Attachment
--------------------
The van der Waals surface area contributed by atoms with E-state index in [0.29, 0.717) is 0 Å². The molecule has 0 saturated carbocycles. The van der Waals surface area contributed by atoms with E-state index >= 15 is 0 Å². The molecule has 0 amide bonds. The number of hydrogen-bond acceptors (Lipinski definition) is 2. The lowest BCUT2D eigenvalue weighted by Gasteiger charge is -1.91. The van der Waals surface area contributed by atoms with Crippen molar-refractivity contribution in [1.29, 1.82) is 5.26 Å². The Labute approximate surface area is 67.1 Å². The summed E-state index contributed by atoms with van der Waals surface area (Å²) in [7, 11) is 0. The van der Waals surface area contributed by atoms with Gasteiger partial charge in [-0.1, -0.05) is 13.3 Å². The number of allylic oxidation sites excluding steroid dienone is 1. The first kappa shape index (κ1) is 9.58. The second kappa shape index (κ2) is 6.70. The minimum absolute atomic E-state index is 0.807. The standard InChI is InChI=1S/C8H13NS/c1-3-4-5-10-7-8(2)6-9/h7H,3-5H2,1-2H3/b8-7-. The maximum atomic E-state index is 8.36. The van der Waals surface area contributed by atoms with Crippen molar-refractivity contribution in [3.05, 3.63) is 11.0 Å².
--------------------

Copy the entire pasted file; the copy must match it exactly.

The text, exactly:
The van der Waals surface area contributed by atoms with E-state index in [0.29, 0.717) is 0 Å². The molecule has 0 saturated carbocycles. The van der Waals surface area contributed by atoms with E-state index >= 15 is 0 Å². The molecule has 0 amide bonds. The number of hydrogen-bond acceptors (Lipinski definition) is 2. The lowest BCUT2D eigenvalue weighted by Gasteiger charge is -1.91. The van der Waals surface area contributed by atoms with Crippen molar-refractivity contribution in [1.29, 1.82) is 5.26 Å². The Labute approximate surface area is 67.1 Å². The summed E-state index contributed by atoms with van der Waals surface area (Å²) in [7, 11) is 0. The van der Waals surface area contributed by atoms with Gasteiger partial charge in [-0.1, -0.05) is 13.3 Å². The number of allylic oxidation sites excluding steroid dienone is 1. The first kappa shape index (κ1) is 9.58. The second kappa shape index (κ2) is 6.70. The minimum absolute atomic E-state index is 0.807. The standard InChI is InChI=1S/C8H13NS/c1-3-4-5-10-7-8(2)6-9/h7H,3-5H2,1-2H3/b8-7-. The maximum atomic E-state index is 8.36. The van der Waals surface area contributed by atoms with Crippen molar-refractivity contribution in [3.05, 3.63) is 11.0 Å².